2020-07-18 Be, See, Free, We (8 of 10) Insight Into Suffering and the Painful
12:47AM Jul 19, 2020
So the topic of dukkha. Dukkha, often translated into English as suffering. And it is, might not be the best translation. And I'll talk about a little bit the meaning or the meanings of this word. One of the reasons why I'm little bit hesitant today to use the word suffering is that some English speakers when they hear the word suffering, they think of the big suffering. Suffering is like a big deal. It's, you know, the major catastrophes, death, major illnesses, major challenges, that's what suffering is. And they don't for some people, they don't occur that often. And so, what's the relationship to daily life and all our activity. And so suffering might not be the best translation and sometimes sounds a little bit like the in Pali as the opposite is sukha. Du is usually prefix meaning bad or wrong or some off, and su is good or happy or something. And the cultivation of sukha, of well being, is the foundation for being able to really penetrate or see or have liberating insight into dukkha.
And so this morning we talked about, I tried to talk a little bit about this foundation of this is what we cultivate. We cultivate well being and cultivate happiness. And for some people, it's seems like a strange idea that you could actually cultivate and develop happiness. One of the things I emphasize is that you can also just simply begin by looking more widely into the present moment for what is good, for what is pleasant, enjoyable, maybe even inspiring. And then many times people have selective bias, that they orient around what's difficult. They orient around where the suffering is, that the stresses and difficulties are on what's wrong. And that often there's plenty of stuff that is right. And so some degree of happiness can come, just appreciating what's already here, being content with what one has.
But it's also possible to cultivate happiness in the way that the Buddhist tradition emphasizes, it begins with cultivating an ethical life. And there's something about living an ethical life, least for the Buddha. He thought that if you did that, you'd have a certain kind of happiness that in English is usually translated as the bliss of blamelessness. At least in that part of your life, you can be happy that you didn't kill anybody today. You can be happy you didn't steal from anyone today. Happy you didn't hurt anyone with your sexuality today. Happy you didn't lie intentionally today. I'm happy that you didn't get intoxicated. And this idea that you you know that you'd be happy you didn't do these things. Most of us I think who is listening to this, probably it didn't occur to you today that you know, you don't go around killing people regularly or probably at all. And so to be happy that you don't do something that's not part of your life doesn't really seem like that should be a source of happiness. When you read the newspaper and read what goes on around the world, that you are in fact someone who's safe for others in this dramatic way of not killing, not stealing, not hurting people. This is a gift. And for the Buddha it's okay, it's appropriate to feel happy that these gross kind of ethical transgressions, you're not one of those people. That kind of Things that we're offering criticize ourselves for and berate ourselves, for, for many of us in this modern world is not for these gross ethical lapses, but often for smaller things, feelings of inadequate or feeling, unworthiness or something.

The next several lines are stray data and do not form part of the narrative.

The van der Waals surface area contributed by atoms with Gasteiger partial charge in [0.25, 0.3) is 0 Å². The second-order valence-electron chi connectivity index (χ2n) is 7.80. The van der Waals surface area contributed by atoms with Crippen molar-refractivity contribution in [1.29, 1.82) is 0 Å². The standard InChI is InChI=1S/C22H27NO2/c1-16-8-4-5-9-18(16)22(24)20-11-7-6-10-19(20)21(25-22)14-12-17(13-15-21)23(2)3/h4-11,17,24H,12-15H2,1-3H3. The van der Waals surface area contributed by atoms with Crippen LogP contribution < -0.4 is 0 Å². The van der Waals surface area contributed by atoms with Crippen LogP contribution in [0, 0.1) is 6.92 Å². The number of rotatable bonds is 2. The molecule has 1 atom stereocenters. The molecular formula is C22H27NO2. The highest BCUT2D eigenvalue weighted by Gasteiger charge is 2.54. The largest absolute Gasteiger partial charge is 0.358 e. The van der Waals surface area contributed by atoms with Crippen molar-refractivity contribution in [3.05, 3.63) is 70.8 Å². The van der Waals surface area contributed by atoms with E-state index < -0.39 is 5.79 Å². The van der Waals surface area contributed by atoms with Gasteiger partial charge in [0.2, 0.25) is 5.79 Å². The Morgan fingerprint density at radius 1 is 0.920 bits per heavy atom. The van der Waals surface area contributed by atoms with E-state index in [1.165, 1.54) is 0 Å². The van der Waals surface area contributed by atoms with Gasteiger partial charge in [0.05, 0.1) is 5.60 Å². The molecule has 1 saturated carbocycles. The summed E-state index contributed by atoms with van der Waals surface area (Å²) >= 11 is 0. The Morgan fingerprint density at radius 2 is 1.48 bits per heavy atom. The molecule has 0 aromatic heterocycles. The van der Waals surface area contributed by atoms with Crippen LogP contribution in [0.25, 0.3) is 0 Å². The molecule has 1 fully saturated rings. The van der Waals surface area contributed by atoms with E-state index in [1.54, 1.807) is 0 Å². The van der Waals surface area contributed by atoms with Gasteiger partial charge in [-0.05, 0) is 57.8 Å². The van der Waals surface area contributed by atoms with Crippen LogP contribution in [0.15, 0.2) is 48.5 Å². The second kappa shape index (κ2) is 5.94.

But it's possible to improve one's ethics and live a more ethical life, a life that causes less and less harm in the world. And that is expected to be a source of happiness and contentment. It's possible to learn how to be content with what one has. If what what has is the basic needs for how to live and live a life. And so not to feel like you have to always have the latest and the greatest of something and have as much as someone else. But to have a certain kind of profound contentment and ease with what one has and to use it and not feel like we need to do something else that can be cultivated.
There's a variety of kinds of happinesses that can be called debated, and one of them is the cultivation of compassion. That there's when compassion is at its most natural, when compassion occurs without a lot of extra baggage, extra difficulties, just the compassion by itself. Compassion in the presence of suffering has a certain feeling of satisfaction or ease. Dalai Lama talks about if you want to be happy, have compassion for others, care for others.
And so the cultivation of compassion, opening the heart in some way is a source of happiness caring for others, being as concerned with the welfare of others as you are in your own own welfare. It can be a source of happiness and so it's possible to cultivate this creative foundation And for the purposes of being on the path to liberation, one of the purposes of, of doing so is so that we can have insight into dukkha. Now the word dukkha in Pali, the literal meaning of it is pain, painful. It's really an adjective. And so it's means painful. And so what's often to said in English, the first noble truth, that birth is suffering. Old age is suffering, death is suffering, sickness is suffering, being separated from what you love is suffering. Being with what you don't like is suffering. The more literal translation of it is birth is painful. Old age is painful, death is painful. Sickness is painful. And you get a very different feeling if you use the adjective painful than if you use suffering in relationship to all these things, that that's to many people is more understandable. Yes, of course, birth is painful and death is painful often and sickness is painful, but that it's easier to understand there's not the whole picture. It's not a categorical kind of judgment about how bad these things are. It just means if it's painful, and it's also other things, birth can be inspiring and source of great happiness and suffering. Sickness is not only painful, it can be other things as well. And some of them are kind of nice.